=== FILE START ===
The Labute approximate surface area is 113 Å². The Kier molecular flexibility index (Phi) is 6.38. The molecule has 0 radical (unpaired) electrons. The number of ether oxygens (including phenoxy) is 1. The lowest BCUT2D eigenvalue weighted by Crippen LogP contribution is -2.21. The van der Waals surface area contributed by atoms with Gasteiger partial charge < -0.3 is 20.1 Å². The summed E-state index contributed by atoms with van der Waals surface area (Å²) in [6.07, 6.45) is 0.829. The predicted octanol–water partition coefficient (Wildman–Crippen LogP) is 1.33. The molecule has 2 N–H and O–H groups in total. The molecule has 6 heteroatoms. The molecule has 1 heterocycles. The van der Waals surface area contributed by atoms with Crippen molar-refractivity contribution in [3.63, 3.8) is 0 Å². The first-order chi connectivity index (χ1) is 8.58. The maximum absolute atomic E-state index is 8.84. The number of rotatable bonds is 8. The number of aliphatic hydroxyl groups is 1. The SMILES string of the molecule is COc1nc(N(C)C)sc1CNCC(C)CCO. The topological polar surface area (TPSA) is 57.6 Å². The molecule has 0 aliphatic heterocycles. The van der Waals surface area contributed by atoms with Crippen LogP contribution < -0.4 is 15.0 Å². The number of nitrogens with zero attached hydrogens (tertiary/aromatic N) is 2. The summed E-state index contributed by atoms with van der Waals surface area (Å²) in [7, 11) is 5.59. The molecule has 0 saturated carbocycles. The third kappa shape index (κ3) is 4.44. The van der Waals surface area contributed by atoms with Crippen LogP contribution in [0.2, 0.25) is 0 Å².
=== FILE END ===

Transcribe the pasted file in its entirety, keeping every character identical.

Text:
The Labute approximate surface area is 113 Å². The Kier molecular flexibility index (Phi) is 6.38. The molecule has 0 radical (unpaired) electrons. The number of ether oxygens (including phenoxy) is 1. The lowest BCUT2D eigenvalue weighted by Crippen LogP contribution is -2.21. The van der Waals surface area contributed by atoms with Gasteiger partial charge < -0.3 is 20.1 Å². The summed E-state index contributed by atoms with van der Waals surface area (Å²) in [6.07, 6.45) is 0.829. The predicted octanol–water partition coefficient (Wildman–Crippen LogP) is 1.33. The molecule has 2 N–H and O–H groups in total. The molecule has 6 heteroatoms. The molecule has 1 heterocycles. The van der Waals surface area contributed by atoms with Crippen molar-refractivity contribution in [3.63, 3.8) is 0 Å². The first-order chi connectivity index (χ1) is 8.58. The maximum absolute atomic E-state index is 8.84. The number of rotatable bonds is 8. The number of aliphatic hydroxyl groups is 1. The SMILES string of the molecule is COc1nc(N(C)C)sc1CNCC(C)CCO. The topological polar surface area (TPSA) is 57.6 Å². The molecule has 0 aliphatic heterocycles. The van der Waals surface area contributed by atoms with Crippen LogP contribution < -0.4 is 15.0 Å². The number of nitrogens with zero attached hydrogens (tertiary/aromatic N) is 2. The summed E-state index contributed by atoms with van der Waals surface area (Å²) in [7, 11) is 5.59. The molecule has 0 saturated carbocycles. The third kappa shape index (κ3) is 4.44. The van der Waals surface area contributed by atoms with Crippen LogP contribution in [0.2, 0.25) is 0 Å².